One hallmark of good scientific theory is the ability to apply the theory to practical uses. Many theories help us understand the physical forces that control nature, and so let us launch satellites, communicate at great distances, generate power, etc. Not all theories are so practical of course, but it’s a good indicator of the robustness of a particular science.
A recent article Jerry Coyne details how the idea of evolution, particularly in terms of natural selection, fails miserably to be useful in aiding our understanding and treatment of an important human malady – depression. In the article Coyne critiques a specific application of Darwinian psychiatry that purports to explain the origin of depression in humans through evolutionary means, and to offer treatments accordingly – treatments that tout the supposed evolutionary benefits of depression as an adaptive trait, and thus diminish the need for medical remedies. As Coyne concludes:
Andrews and Thomson [The authors of the original article] conclude that, in view of the ARH [Adaptive Rumination Hypothesis], problem-solving therapies like cognitive behavioral therapy are the go-to treatments for depression. Further, they say, doctors should not be too hasty in prescribing antidepressant medication because the afflicted should be willing to “endure the pain” in hopes of a more permanent, evolution-based cure. Indeed, one could read the ARH as suggesting that depression should not be cured, but cultivated!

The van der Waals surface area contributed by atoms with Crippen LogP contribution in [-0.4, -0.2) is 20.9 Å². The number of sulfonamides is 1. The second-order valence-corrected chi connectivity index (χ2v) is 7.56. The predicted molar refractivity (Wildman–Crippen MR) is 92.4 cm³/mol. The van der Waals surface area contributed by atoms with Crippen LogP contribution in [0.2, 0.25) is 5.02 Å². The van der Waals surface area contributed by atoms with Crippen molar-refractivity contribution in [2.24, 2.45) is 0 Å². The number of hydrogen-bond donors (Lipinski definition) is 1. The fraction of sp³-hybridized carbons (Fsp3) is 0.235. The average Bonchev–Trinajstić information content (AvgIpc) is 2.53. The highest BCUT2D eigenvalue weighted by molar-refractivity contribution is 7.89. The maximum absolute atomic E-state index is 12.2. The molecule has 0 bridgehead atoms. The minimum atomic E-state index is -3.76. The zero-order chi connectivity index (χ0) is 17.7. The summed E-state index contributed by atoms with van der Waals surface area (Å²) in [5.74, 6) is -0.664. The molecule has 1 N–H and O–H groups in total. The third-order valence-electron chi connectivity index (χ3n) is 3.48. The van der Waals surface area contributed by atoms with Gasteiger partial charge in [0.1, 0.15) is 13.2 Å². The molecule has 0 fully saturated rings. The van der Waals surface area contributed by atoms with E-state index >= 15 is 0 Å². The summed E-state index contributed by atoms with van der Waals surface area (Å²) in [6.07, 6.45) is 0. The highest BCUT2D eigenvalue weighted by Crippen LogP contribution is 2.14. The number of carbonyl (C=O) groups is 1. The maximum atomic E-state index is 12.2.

But Andrews and Thomson’s prescriptions lose force to the extent that they rest on a flawed biological premise. Of course researchers should continue to compare talk therapies and to determine which, if any, drugs are useful in alleviating depression. But in the meantime, let’s not expropriate and distort evolutionary theory in a misguided attempt to claim mental disorders as “adaptations.”
Now Coyne is to be lauded for critiquing such an approach – it is always refreshing when a staunch evolutionist and atheist can see past his own biases and offer a critique of this sort. Of course, the attempt to apply Darwinian solutions to human problems has always proved problematic, so it isn’t a hard conclusion to come to. Coyne’s problem though is that he doesn’t go far enough – the problem isn’t just the misapplication of evolutionary theory, it’s that evolutionary theory invariably fails to provide practical solutions to any problem we face. Human nature and human behavior simply aren’t reducible to Darwinian explanations – most obviously in my mind because Darwinian explanations of human origins are almost always wrong. But it would be too much for an evolutionist like Coyne to admit this, so I am just happy to see him reject this obviously flawed treatment of depression.
One more thought – I do find it interesting to see evolutionists like Andrews and Thomson recommend treatments for depression that are little different than the homeopathic remedies evolutionists so often criticize.